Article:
White House: Trump Will 'Absolutely' Sign Joint Resolution On Charlottesville

White House: Trump Will 'Absolutely' Sign Joint Resolution On Charlottesville

White House: Trump Will 'Absolutely' Sign Joint Resolution On Charlottesville

Rejecting white nationalism, white supremacy and neo-Nazism as hateful expressions of intolerance that are contradictory to American values, the resolution urges Trump and his administration to "speak out against hate groups that espouse racism, extremism, xenophobia, anti-Semitism, and white supremacy".

Heyer was one of the three Americans who died during the racially charged rally in Charlottesville, where scores of white supremacists descended upon the streets to protest the removal of Confederate Gen. Robert E. Lee's statue.

On Tuesday, the House passed the joint resolution unanimously, one day after it was effortlessly approved by the Senate.

It also calls on Attorney General Jeff Sessions to work with other federal officials to thoroughly investigate acts of violence and intimidation committed by white supremacist groups, and to "improve the reporting of hate crimes" and the federal collection of data on such incidents. More recently, Republican-led committees ignored the White House's proposed harmful cuts to foreign operations and medical research funding, and instead added billions of dollars for these important initiatives.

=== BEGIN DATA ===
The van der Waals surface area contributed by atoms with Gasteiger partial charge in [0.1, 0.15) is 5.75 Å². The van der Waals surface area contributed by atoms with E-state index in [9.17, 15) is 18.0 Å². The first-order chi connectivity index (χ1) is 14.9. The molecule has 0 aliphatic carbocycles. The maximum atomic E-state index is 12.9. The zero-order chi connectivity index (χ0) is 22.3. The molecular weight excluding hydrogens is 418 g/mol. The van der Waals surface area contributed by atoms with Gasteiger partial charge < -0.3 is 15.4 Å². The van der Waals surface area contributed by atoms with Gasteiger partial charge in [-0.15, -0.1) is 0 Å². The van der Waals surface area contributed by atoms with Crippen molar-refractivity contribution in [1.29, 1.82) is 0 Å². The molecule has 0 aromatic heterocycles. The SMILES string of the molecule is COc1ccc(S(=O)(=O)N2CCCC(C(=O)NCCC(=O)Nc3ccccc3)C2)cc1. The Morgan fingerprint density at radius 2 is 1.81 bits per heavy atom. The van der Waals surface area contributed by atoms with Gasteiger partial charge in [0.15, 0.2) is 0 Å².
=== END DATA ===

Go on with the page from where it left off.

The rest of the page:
Press secretary Sarah Huckabee Sanders told reporters that the conversation focused on "potential solutions moving forward to bring the country together", and that Trump continues to condemn hatred, bigotry, and racism "of all forms".

Scott said he used the meeting to talk about issues beyond race, creating a strategy with Trump about legislation to address poverty, unemployment, workforce development and other challenges.

A competent White House would know this was coming and, having no doubt about the president's position, would have a statement ready to go confidently saying that, of course, Trump intends to stand with Congress and even high-level members of his administration on this issue. At a rally in Phoenix on August 22, he accused television networks of ignoring his calls for unity in the aftermath of the violence in Charlottesville. He had also said the violence was perpetrated by "many sides". I hit 'em with neo-Nazi. "You look at both sides - I think there's blame on both sides, and I have no doubt about it, and you don't have any doubt about it either". KKK, we have KKK. "So they're having a hard time".

"If you expect some sort of an epiphany or transformation to occur overnight just because somebody walks into a room, I think they don't understand human nature".

Such language could be stirring more danger.

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